June 16, 2024
Finance

The Fed got the inflation reading it wanted. When cuts begin is still a tossup.


The Federal Reserve got the inflation reading it wanted. When the central bank could begin cutting rates is still a toss up.

The Fed’s preferred inflation measure — a “core” Personal Consumption Expenditures index that excludes volatile food and energy prices — clocked in at 2.9% for the month of December, beating estimates.

That marked the first time the gauge fell below 3% since March 2021 — well before the central bank began its most aggressive rate-hiking campaign since the 1980s.

What is even more encouraging for central bankers is that the core PCE inflation rate fell to 1.5% on a three-month annualized basis, its lowest since late 2020. On a six-month basis it was 1.9% for the second month in a row.

Both of those marks are below the Fed’s 2% target.

The question now is whether the data is enough to justify a cut in rates that aligns with the expectations of investors who began the year predicting that a loosening would start in March.

Policymakers have been pushing back on that optimism, cautioning that they need more data to be sure about such a pivot. Some have even suggested it may not happen until the second half of the year.

Traders as of Friday morning are now pricing in a 46% chance that central bankers will lower rates at the meeting in March. That’s down from about 56% a week ago, and a long way down from last month’s 88%.

Investors still by a slight margin expect the first cut to arrive in May, with the chance of that happening now at 51%.

While inflation continues to fall, hotter-than-expected economic growth could support an argument for pushing any cuts beyond March.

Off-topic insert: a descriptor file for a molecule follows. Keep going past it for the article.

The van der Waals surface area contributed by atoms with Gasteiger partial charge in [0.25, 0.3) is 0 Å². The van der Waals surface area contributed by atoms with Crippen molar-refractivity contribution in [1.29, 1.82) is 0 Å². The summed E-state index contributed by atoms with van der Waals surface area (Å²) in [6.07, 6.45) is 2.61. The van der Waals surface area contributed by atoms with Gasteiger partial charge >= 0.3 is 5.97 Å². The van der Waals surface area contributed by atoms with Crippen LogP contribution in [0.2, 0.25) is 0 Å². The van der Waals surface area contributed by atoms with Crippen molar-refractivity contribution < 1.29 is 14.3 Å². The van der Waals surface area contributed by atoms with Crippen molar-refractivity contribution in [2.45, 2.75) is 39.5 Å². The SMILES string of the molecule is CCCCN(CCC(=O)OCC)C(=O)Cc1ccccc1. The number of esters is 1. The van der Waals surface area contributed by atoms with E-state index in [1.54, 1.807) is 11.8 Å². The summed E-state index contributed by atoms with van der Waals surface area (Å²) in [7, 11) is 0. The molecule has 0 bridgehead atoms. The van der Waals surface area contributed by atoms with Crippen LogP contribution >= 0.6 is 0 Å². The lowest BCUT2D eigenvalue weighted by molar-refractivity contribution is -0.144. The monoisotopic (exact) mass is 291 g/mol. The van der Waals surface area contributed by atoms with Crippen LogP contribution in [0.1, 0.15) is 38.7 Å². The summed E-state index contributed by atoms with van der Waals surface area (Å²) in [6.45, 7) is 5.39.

The advance estimate of fourth quarter US gross domestic product (GDP) released Thursday showed the economy grew at an annualized pace of 3.3% during the period. It blew out consensus forecasts that the number would come in at 2%.

If economic growth continues to surprise to the upside and inflation pops back up, the Fed may be forced to hold rates at current levels for longer. It last raised rates in July, to a 22-year high.

During the December Fed press conference, Fed chair Jay Powell signaled the central bank had likely reached the peak on rate hikes and would turn attention to rate cuts looking ahead.

FILE PHOTO: Federal Reserve Board Chair Jerome Powell answers a question at a press conference following a closed two-day meeting of the Federal Open Market Committee on interest rate policy at the Federal Reserve in Washington, U.S., November 1, 2023. REUTERS/Kevin Lamarque/File Photo

Federal Reserve Board Chair Jerome Powell. REUTERS/Kevin Lamarque/File Photo (REUTERS / Reuters)

He also told Yahoo Finance’s Jennifer Schonberger that the Fed would want to be “reducing restriction on the economy” well before inflation hits 2%.

Fed officials at that December meeting did predict three cuts this year, without saying when exactly they could happen.

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